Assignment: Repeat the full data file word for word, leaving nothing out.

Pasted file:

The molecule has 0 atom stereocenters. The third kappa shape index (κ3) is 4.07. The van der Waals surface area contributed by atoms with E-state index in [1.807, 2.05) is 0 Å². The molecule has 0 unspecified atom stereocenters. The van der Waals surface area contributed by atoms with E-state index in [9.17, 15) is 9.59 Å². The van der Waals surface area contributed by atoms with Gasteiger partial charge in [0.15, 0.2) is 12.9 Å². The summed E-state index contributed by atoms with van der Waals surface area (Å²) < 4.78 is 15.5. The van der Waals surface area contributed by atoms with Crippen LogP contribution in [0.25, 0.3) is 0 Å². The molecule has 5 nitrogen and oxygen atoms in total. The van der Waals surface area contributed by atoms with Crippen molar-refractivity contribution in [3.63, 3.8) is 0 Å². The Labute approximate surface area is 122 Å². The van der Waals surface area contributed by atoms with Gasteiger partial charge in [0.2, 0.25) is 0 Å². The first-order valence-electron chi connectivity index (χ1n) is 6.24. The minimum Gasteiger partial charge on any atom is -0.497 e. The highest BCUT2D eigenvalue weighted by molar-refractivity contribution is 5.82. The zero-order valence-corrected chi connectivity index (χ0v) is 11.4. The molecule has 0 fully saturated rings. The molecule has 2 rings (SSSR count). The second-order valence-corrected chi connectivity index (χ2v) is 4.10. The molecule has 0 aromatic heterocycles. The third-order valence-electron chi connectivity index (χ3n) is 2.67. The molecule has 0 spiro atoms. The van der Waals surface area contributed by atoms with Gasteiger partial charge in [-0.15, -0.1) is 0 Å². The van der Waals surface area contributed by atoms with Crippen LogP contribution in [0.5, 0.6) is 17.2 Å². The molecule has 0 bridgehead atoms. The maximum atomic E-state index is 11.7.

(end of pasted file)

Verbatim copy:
The molecule has 0 atom stereocenters. The third kappa shape index (κ3) is 4.07. The van der Waals surface area contributed by atoms with E-state index in [1.807, 2.05) is 0 Å². The molecule has 0 unspecified atom stereocenters. The van der Waals surface area contributed by atoms with E-state index in [9.17, 15) is 9.59 Å². The van der Waals surface area contributed by atoms with Gasteiger partial charge in [0.15, 0.2) is 12.9 Å². The summed E-state index contributed by atoms with van der Waals surface area (Å²) < 4.78 is 15.5. The van der Waals surface area contributed by atoms with Crippen LogP contribution in [0.25, 0.3) is 0 Å². The molecule has 5 nitrogen and oxygen atoms in total. The van der Waals surface area contributed by atoms with Crippen molar-refractivity contribution in [3.63, 3.8) is 0 Å². The Labute approximate surface area is 122 Å². The van der Waals surface area contributed by atoms with Gasteiger partial charge in [0.2, 0.25) is 0 Å². The first-order valence-electron chi connectivity index (χ1n) is 6.24. The minimum Gasteiger partial charge on any atom is -0.497 e. The highest BCUT2D eigenvalue weighted by molar-refractivity contribution is 5.82. The zero-order valence-corrected chi connectivity index (χ0v) is 11.4. The molecule has 0 fully saturated rings. The molecule has 2 rings (SSSR count). The second-order valence-corrected chi connectivity index (χ2v) is 4.10. The molecule has 0 aromatic heterocycles. The third-order valence-electron chi connectivity index (χ3n) is 2.67. The molecule has 0 spiro atoms. The van der Waals surface area contributed by atoms with Gasteiger partial charge in [-0.15, -0.1) is 0 Å². The van der Waals surface area contributed by atoms with Crippen LogP contribution in [0.5, 0.6) is 17.2 Å². The molecule has 0 bridgehead atoms. The maximum atomic E-state index is 11.7.